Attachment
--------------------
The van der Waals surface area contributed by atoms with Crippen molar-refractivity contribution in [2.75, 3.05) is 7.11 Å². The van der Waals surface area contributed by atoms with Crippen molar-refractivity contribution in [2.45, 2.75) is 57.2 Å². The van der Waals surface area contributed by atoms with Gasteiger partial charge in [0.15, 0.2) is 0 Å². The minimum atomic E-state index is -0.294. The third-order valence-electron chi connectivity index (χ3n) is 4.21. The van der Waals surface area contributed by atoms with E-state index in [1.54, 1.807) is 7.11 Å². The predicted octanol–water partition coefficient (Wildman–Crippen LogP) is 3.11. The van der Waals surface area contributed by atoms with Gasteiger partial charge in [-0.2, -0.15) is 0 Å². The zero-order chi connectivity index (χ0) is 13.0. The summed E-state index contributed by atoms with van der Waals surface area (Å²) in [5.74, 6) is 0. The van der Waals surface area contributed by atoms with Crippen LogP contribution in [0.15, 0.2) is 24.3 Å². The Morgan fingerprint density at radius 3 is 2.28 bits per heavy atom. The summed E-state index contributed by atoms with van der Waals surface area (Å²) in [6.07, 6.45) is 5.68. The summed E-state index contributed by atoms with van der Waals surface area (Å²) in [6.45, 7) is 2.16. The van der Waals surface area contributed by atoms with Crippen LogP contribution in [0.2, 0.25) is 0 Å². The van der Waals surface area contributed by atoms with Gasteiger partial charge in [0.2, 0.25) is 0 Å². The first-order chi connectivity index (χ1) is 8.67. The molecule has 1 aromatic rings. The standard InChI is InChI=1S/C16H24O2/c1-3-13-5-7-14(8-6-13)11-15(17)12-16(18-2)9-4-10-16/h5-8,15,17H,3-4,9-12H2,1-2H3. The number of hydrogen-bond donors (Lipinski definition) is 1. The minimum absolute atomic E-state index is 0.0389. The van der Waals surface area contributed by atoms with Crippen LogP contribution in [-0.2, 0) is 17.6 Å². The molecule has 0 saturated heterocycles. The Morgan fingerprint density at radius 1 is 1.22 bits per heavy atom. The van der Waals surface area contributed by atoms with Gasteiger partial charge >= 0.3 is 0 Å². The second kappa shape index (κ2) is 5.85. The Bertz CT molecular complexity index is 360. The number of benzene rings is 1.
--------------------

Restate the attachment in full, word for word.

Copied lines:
The van der Waals surface area contributed by atoms with Crippen molar-refractivity contribution in [2.75, 3.05) is 7.11 Å². The van der Waals surface area contributed by atoms with Crippen molar-refractivity contribution in [2.45, 2.75) is 57.2 Å². The van der Waals surface area contributed by atoms with Gasteiger partial charge in [0.15, 0.2) is 0 Å². The minimum atomic E-state index is -0.294. The third-order valence-electron chi connectivity index (χ3n) is 4.21. The van der Waals surface area contributed by atoms with E-state index in [1.54, 1.807) is 7.11 Å². The predicted octanol–water partition coefficient (Wildman–Crippen LogP) is 3.11. The van der Waals surface area contributed by atoms with Gasteiger partial charge in [-0.2, -0.15) is 0 Å². The zero-order chi connectivity index (χ0) is 13.0. The summed E-state index contributed by atoms with van der Waals surface area (Å²) in [5.74, 6) is 0. The van der Waals surface area contributed by atoms with Crippen LogP contribution in [0.15, 0.2) is 24.3 Å². The Morgan fingerprint density at radius 3 is 2.28 bits per heavy atom. The summed E-state index contributed by atoms with van der Waals surface area (Å²) in [6.07, 6.45) is 5.68. The summed E-state index contributed by atoms with van der Waals surface area (Å²) in [6.45, 7) is 2.16. The van der Waals surface area contributed by atoms with Crippen LogP contribution in [0.2, 0.25) is 0 Å². The van der Waals surface area contributed by atoms with Gasteiger partial charge in [0.2, 0.25) is 0 Å². The first-order chi connectivity index (χ1) is 8.67. The molecule has 1 aromatic rings. The standard InChI is InChI=1S/C16H24O2/c1-3-13-5-7-14(8-6-13)11-15(17)12-16(18-2)9-4-10-16/h5-8,15,17H,3-4,9-12H2,1-2H3. The number of hydrogen-bond donors (Lipinski definition) is 1. The minimum absolute atomic E-state index is 0.0389. The van der Waals surface area contributed by atoms with Crippen LogP contribution in [-0.2, 0) is 17.6 Å². The molecule has 0 saturated heterocycles. The Morgan fingerprint density at radius 1 is 1.22 bits per heavy atom. The van der Waals surface area contributed by atoms with Gasteiger partial charge >= 0.3 is 0 Å². The second kappa shape index (κ2) is 5.85. The Bertz CT molecular complexity index is 360. The number of benzene rings is 1.